South Africa 253 (Hafeez 4-16) v
First Test, Johannesburg, day one
Some sharp catching, bowling and moments of inspirational captaincy gave Pakistan the edge on the opening day of their eagerly anticipated series against number-one-ranked South Africa.
Junaid Khan was probably the pick of the Pakistan attack, but it was Mohammad Hafeez, who ended with the best figures as he took four for 16 as the hosts lost their last five wickets for the addition of just 21 runs.
Graeme Smith, in his 100th Test, began well with Alviro Petersen after South Africa had won the toss and elected to bat. However, Umar Gul and Junaid struck in successive overs to remove both and the Proteas suddenly found themselves 46 for two. Hashim Amla and Jacques Kallis then led a South Africa counter-attack, with Kallis in particular taking the attack to the Pakistan bowlers. The hosts lunched on 68 for two and would go on to reach 125 before losing another two wickets in quick succession. Kallis fell first for 50 off 78 balls, but it was Amla’s dismissal which created a stir.
That wicket was the result of the first of two influential captaincy decisions for the day from Misbah-ul-Haq. With the threat from Saeed Ajmal largely negated by Kallis and Amla, Misbah introduced Younis Khan to deliver his part-time offerings. He struck with his third delivery when Amla slapped a short ball to Azhar Ali in the gully. That was Younis’ eighth Test wicket in his 80th Test.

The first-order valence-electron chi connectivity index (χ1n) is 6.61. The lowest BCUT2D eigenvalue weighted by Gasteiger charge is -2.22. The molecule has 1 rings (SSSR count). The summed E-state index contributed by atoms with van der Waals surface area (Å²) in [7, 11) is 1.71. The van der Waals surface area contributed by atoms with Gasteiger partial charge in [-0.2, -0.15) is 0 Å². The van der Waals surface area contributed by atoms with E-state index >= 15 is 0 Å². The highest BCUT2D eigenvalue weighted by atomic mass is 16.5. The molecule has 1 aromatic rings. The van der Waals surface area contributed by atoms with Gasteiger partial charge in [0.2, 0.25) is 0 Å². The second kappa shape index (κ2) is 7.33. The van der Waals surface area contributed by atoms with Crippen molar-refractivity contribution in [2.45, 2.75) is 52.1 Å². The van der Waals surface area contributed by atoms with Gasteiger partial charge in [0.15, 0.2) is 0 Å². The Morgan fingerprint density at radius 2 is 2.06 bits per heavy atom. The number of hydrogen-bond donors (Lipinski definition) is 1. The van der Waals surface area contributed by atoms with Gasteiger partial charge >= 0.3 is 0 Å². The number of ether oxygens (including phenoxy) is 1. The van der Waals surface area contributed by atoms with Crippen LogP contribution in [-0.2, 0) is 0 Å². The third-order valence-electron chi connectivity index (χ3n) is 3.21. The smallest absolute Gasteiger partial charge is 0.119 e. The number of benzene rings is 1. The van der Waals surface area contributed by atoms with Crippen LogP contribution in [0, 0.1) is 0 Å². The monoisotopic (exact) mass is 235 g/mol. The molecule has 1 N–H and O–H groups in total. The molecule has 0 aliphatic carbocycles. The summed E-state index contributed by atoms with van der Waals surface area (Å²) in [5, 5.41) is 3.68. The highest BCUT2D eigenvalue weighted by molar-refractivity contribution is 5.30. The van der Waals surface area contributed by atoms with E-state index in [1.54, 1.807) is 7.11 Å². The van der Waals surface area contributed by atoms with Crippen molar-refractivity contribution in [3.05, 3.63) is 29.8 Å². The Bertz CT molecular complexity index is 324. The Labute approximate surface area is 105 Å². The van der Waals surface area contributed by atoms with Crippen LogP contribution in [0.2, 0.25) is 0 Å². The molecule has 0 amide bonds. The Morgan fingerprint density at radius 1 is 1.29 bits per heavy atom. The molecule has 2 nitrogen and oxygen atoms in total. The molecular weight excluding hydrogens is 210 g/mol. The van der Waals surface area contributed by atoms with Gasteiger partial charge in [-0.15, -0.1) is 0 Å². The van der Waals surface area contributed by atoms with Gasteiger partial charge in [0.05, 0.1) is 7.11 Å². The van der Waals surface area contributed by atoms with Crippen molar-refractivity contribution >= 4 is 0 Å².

From then on South Africa never again really held the upper hand. AB de Villiers and Faf du Plessis did add 64 for the fifth-wicket, but Hafeez picked up de Villiers for 31, with Junaid claiming du Plessis in rather strange fashion. The scorecard records the dismissal as bowled but that doesn’t tell the whole story. Du Plessis played a textbook forward defensive shot, held the pose for the cameras, only to see the effect ruined by the ball trickling back onto his stumps.
That made it 232 for six and the remainder fell rather quickly. Hafeez was kept on by Misbah when another captain may have brought back his strike bowlers. He decided to persist with the off-spinner, probably because of the sudden abundance of left-handers. Hafeez almost immediately rewarded him and had Robin Peterson bowled for a duck and Dean Elgar caught behind. Vernon Philander was then run-out, with Hafeez then removing his third leftie, having Morne Morkel bowled to end the innings.
South Africa’s sudden collapse left Pakistan two overs to survive from Test cricket’s most potent new-ball attack, which Hafeez and debutant Nasir Jamshed survived and reduced their deficit by six.
© Cricket World 2013
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